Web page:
By Rick Straub, Blue Ridge Scenic Railway
Trip guides are not unique at all; they started when the railroads began to stretch out into remote areas and they needed to provide visitor services and increase their revenue. Works such as Harpers New-York and Erie Rail Road Guide, of 1855 or Crofutt’s Trans-Continental Tourist Guide, of 1872 provided a view from the rails over the countryside, man-made bridges, and viaducts that had never been imagined before. Full of advertisements that helped cover the cost of production, they were usually sponsored by the railroad. Many years later, those guides open a window into what life was like back then. Long distance or day trips, those places were illustrated by wonderful art work along with a full description of each.
Train excursions as well as museums have become very popular across the country in recent years. They see a steady flow of visitors that are curious about local history or additional details about the event they have been a part of. Museums continue to take on artifacts in an effort to preserve history. Revitalized rail lines and their equipment also have stories to tell. Locally produced material is proving to be a product with exceptional return rates for organizations. With illustrations replaced today by digital images, trip guides can serve as self-guided tours that can help supplement the organizations revenue and document their history as a souvenir. Vacationers are looking for items they can take home to share memories.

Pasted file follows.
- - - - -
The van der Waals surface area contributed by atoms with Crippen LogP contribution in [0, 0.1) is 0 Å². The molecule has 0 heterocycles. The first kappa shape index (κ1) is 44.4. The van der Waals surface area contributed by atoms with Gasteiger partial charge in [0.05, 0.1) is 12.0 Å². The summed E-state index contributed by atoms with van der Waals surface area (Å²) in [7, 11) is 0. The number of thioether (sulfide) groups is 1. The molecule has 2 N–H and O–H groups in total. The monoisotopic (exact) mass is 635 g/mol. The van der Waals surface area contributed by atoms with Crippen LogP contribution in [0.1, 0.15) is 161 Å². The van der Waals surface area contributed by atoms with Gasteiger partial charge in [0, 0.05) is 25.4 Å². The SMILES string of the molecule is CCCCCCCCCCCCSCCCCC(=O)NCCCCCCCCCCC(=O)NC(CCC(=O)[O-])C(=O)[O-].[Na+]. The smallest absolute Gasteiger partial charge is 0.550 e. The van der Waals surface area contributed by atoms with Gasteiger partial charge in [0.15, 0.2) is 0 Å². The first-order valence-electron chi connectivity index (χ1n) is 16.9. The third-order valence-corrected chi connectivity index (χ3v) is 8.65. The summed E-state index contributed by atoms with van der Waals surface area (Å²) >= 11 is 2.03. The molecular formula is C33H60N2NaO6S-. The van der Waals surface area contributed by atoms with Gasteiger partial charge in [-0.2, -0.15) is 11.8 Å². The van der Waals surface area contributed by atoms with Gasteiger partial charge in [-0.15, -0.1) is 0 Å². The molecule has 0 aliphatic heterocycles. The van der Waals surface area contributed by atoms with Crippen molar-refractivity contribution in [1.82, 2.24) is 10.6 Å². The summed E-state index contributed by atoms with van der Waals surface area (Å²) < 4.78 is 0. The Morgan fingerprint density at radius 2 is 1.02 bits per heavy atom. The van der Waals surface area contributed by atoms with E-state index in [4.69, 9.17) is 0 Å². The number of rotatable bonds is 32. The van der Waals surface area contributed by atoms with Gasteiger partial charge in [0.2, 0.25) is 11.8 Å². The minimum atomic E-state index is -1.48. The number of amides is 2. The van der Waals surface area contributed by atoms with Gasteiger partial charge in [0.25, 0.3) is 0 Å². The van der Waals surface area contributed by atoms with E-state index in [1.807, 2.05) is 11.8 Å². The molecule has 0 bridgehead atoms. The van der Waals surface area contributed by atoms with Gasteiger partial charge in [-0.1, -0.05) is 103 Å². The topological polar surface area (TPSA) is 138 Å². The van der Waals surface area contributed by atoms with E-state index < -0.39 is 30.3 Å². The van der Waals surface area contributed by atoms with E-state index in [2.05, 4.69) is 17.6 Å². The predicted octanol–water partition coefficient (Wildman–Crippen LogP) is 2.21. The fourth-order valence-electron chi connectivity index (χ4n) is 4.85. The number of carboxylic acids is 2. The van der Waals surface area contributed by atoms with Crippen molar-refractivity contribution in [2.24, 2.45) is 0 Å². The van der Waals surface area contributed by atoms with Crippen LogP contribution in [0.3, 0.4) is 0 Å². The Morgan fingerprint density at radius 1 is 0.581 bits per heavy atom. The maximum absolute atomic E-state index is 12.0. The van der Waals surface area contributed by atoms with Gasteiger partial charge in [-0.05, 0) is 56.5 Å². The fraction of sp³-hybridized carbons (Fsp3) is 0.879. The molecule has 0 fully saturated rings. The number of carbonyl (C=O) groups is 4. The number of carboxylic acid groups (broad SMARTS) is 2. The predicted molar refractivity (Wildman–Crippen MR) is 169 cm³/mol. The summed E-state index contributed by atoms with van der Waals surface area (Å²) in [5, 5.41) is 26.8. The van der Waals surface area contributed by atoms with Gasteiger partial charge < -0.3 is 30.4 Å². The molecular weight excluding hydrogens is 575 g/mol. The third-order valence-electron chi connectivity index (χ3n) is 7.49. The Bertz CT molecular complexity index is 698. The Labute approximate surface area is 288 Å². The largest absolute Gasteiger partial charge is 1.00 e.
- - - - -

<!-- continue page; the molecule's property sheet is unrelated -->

This presents an opportunity for other railways and museums. A way of answering frequently asked questions, a commodity that staff members can promote, a memento visitors can share, provide advertising to the organization and income for gift shops. Even though modern technology allows for digital representation, affordable soft cover books still have their place.
Back in 2007 I published “Along the Way”, a trip guide for the Blue Ridge Scenic Railway (BRSR) in the North Georgia Mountains where I was a volunteer. The strategy was to create a training document for other volunteers that contained history of the line, rail cars and classic railroad items with plenty of pictures. This paperback book became very popular as it was introduced to the public, sales averaged 3,000 a year.
I began as early as 2005 creating a newsletter on a website. As the material grew it became apparent some could be fitted into a printed format. Lots of the original material was already researched and available. I divided the book into four sections; Introduction and History, Along The Way, The Consist, and Vintage Railroad.
Introduction and History
The guide begins by explaining the history of trip guides and why this railroad existed. My visitors want to know what brought settlers or business to the area and what has changed since then.
“The Marietta and North Georgia (M&NG) reached the grassy area known today as Blue Ridge in 1886 and headed to Murphy, NC. a mile north of town by way of Mineral Bluff. The line reached Mineral Bluff also in 1886.”